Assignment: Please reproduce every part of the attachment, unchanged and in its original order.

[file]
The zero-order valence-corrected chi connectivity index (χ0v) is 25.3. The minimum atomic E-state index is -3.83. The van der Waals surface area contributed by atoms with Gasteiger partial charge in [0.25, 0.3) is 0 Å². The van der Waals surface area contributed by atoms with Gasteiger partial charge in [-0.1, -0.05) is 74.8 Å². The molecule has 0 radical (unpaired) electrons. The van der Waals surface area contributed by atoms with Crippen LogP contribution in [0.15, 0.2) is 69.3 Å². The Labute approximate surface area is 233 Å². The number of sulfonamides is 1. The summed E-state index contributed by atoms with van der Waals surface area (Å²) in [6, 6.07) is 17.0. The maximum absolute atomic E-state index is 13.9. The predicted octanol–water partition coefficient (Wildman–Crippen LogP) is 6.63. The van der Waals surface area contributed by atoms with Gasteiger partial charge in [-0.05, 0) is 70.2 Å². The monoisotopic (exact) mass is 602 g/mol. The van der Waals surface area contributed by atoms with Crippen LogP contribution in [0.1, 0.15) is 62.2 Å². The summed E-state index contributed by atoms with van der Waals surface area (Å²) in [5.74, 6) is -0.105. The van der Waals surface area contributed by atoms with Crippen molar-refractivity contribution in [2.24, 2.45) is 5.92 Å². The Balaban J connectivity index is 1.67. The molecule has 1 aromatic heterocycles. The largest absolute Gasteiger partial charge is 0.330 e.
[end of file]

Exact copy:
The zero-order valence-corrected chi connectivity index (χ0v) is 25.3. The minimum atomic E-state index is -3.83. The van der Waals surface area contributed by atoms with Gasteiger partial charge in [0.25, 0.3) is 0 Å². The van der Waals surface area contributed by atoms with Gasteiger partial charge in [-0.1, -0.05) is 74.8 Å². The molecule has 0 radical (unpaired) electrons. The van der Waals surface area contributed by atoms with Crippen LogP contribution in [0.15, 0.2) is 69.3 Å². The Labute approximate surface area is 233 Å². The number of sulfonamides is 1. The summed E-state index contributed by atoms with van der Waals surface area (Å²) in [6, 6.07) is 17.0. The maximum absolute atomic E-state index is 13.9. The predicted octanol–water partition coefficient (Wildman–Crippen LogP) is 6.63. The van der Waals surface area contributed by atoms with Gasteiger partial charge in [-0.05, 0) is 70.2 Å². The monoisotopic (exact) mass is 602 g/mol. The van der Waals surface area contributed by atoms with Crippen LogP contribution in [0.1, 0.15) is 62.2 Å². The summed E-state index contributed by atoms with van der Waals surface area (Å²) in [5.74, 6) is -0.105. The van der Waals surface area contributed by atoms with Crippen molar-refractivity contribution in [2.24, 2.45) is 5.92 Å². The Balaban J connectivity index is 1.67. The molecule has 1 aromatic heterocycles. The largest absolute Gasteiger partial charge is 0.330 e.